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Inneachar Idirlín

Abstract Sphere with Application Icons


​The internet has been a force for radical change that has touched virtually every aspect of our daily lives. Everything from how we plan our travels abroad, to how we purchase the clothes we wear to how we share information and memories with the people we care about have been transformed by one internet innovation after the other. The horizon of change is continually being pushed out further than we imagined possible and in directions we never anticipated. One element of the internet’s success is that it facilitates in a very efficient way a greater degree of human interaction than any previous communication technology. From this strength lies one of the challenges to the success of the internet, wherever there is human interaction there exists the possibility for negative outcomes and a potential for abuse. The internet is a diverse space with content of every nature imaginable and has been a great boon to modern life but this does not mean that every piece of content is suitable for every internet user all of the time.
Internet content governance concerns the regulation of inappropriate online content and ensuring a safe online experience for all users. The regulatory environment surrounding the regulation of the internet is already very complex. It involves balancing the competing interests of freedom of speech and expression online with the need for the State to adequately protect its citizens as they navigate their way through the digital world. This responsibility is greatest with regard to vulnerable user groups for instance children. To further complicate matters the internet is in a constant state of evolution and is developing at a speed that regulatory powers simply cannot keep up with. Remember that many of the websites and services that we now see as fundamental to our use of the internet were not invented a decade ago. It is important that internet users enjoy the same freedoms on as off line and this applies in both regards; the same degree of freedom of expression but equally the same freedom to conduct their business and social lives without undue intrusion or harassment.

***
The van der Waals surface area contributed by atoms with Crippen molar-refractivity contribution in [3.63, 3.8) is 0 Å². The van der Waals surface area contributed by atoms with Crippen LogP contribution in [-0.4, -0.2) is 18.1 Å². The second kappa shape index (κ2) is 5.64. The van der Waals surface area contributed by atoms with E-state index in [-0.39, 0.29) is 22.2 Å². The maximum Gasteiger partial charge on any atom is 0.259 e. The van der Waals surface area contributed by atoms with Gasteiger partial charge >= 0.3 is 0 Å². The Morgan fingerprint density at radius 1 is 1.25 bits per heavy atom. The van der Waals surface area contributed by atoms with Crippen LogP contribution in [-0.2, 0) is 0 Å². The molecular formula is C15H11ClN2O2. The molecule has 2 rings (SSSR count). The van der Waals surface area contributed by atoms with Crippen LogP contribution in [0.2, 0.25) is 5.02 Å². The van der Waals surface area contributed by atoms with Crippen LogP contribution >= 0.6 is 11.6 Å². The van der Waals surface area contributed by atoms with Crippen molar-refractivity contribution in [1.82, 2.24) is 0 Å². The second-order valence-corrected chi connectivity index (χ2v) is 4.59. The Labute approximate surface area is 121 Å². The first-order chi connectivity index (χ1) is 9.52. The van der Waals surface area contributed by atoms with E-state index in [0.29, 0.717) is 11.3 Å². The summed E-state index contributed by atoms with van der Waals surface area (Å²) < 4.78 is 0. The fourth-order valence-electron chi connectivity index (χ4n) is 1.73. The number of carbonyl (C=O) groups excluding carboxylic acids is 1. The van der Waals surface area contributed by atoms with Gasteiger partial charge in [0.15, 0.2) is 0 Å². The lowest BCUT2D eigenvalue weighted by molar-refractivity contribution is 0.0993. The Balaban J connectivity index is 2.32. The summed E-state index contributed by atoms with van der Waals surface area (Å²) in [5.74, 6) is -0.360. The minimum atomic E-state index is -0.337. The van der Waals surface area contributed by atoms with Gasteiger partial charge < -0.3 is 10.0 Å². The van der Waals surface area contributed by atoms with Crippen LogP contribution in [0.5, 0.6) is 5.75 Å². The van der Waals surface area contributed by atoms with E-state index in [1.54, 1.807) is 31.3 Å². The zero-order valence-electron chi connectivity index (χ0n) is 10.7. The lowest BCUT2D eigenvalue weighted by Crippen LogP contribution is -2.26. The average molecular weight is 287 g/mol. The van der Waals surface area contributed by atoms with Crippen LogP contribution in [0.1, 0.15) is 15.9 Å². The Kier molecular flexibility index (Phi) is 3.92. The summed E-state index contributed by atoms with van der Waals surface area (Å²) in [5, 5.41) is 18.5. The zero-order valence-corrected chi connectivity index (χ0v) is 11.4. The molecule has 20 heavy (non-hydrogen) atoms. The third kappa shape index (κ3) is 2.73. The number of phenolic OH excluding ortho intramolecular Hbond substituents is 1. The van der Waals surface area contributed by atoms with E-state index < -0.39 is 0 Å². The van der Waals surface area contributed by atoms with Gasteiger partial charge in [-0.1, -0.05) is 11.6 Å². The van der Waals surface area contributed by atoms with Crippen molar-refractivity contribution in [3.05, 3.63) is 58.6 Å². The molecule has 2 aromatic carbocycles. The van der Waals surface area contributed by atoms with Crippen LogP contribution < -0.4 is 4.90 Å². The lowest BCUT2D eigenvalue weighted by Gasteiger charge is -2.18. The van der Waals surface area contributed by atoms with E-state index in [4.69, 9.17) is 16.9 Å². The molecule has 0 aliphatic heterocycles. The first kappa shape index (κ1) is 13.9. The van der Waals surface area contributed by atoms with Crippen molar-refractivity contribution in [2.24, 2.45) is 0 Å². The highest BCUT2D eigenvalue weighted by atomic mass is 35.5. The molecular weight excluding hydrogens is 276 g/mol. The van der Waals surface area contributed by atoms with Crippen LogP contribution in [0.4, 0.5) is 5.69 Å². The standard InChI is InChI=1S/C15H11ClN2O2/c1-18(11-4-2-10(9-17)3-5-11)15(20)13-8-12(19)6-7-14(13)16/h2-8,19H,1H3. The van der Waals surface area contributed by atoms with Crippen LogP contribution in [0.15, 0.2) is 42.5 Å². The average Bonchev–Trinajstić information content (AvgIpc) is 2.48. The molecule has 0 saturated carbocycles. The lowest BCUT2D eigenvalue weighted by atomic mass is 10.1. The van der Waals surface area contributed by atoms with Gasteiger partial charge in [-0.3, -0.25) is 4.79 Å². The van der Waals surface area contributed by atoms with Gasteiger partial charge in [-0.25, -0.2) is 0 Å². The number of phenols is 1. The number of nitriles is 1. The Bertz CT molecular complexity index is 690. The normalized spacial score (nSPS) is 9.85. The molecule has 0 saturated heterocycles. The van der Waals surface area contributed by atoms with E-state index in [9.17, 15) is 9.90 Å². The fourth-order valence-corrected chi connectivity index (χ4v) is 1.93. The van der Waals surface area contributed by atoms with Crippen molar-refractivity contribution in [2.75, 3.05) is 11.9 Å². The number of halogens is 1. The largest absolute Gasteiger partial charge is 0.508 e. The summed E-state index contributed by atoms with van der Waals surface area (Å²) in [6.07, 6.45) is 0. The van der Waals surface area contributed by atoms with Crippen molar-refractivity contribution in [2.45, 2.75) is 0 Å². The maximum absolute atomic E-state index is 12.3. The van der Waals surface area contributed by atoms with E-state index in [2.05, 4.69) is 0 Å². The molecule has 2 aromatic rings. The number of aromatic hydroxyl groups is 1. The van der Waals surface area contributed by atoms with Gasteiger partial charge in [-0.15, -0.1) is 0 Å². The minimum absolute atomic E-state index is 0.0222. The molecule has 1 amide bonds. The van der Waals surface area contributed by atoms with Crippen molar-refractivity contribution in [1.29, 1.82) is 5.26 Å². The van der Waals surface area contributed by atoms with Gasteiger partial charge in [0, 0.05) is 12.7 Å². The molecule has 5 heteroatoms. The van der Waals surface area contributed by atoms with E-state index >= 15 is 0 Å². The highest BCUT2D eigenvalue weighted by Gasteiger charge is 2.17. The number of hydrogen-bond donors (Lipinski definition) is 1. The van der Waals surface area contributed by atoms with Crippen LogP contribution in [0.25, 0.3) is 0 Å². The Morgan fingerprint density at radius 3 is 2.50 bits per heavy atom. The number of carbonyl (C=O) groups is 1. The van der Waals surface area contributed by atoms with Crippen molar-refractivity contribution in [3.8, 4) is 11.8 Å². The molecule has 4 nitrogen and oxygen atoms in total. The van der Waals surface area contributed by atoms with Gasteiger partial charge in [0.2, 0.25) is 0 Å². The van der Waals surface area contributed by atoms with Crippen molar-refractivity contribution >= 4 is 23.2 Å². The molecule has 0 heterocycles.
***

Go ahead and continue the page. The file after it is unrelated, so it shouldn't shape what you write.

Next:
The Department for Communications, Climate Action and Environment sits at the nexus of the various regulatory responsibilities surrounding the internet. The Department is responsible for any new regulations to be applied to internet businesses and for coordinating the regulatory approach between the other government departments with a role in this field, for instance the Department of Justice who deal with illegal online content such as child abuse material or the Department of Children and Youth Affairs who look to ensure children receive adequate education and protection to make them as safe as possible online.

Internet Content Governance Advisory Group 
In 2013, an independent, expert Internet Content Governance Advisory Group (ICGAG) was established to report on a range of issues related to online content following a number of incidents.  
ICGAG conducted a public consultation taking particular account of issues of online safety arising from children and young people’s use of the Internet. The group then used these responses and the outcome of meetings with a number of the major international companies based in Ireland who operate in this space to inform their policy recommendations. ICGAG’s report was brought to Cabinet and published in June 2014.   It made a comprehensive and well thought out series of structural, legislative and administrative recommendations.  
The Government established a Cross-Departmental Implementation Group in July 2014, which is chaired by the Department of Communications, Climate Action and Environment and attended by representatives from the Departments of Justice and Equality, Children and Youth Affairs, Education and Skills and Health.  The Cross Departmental Implementation Group is preparing a document for Government outlining a set of measures to implement the ICGAG report.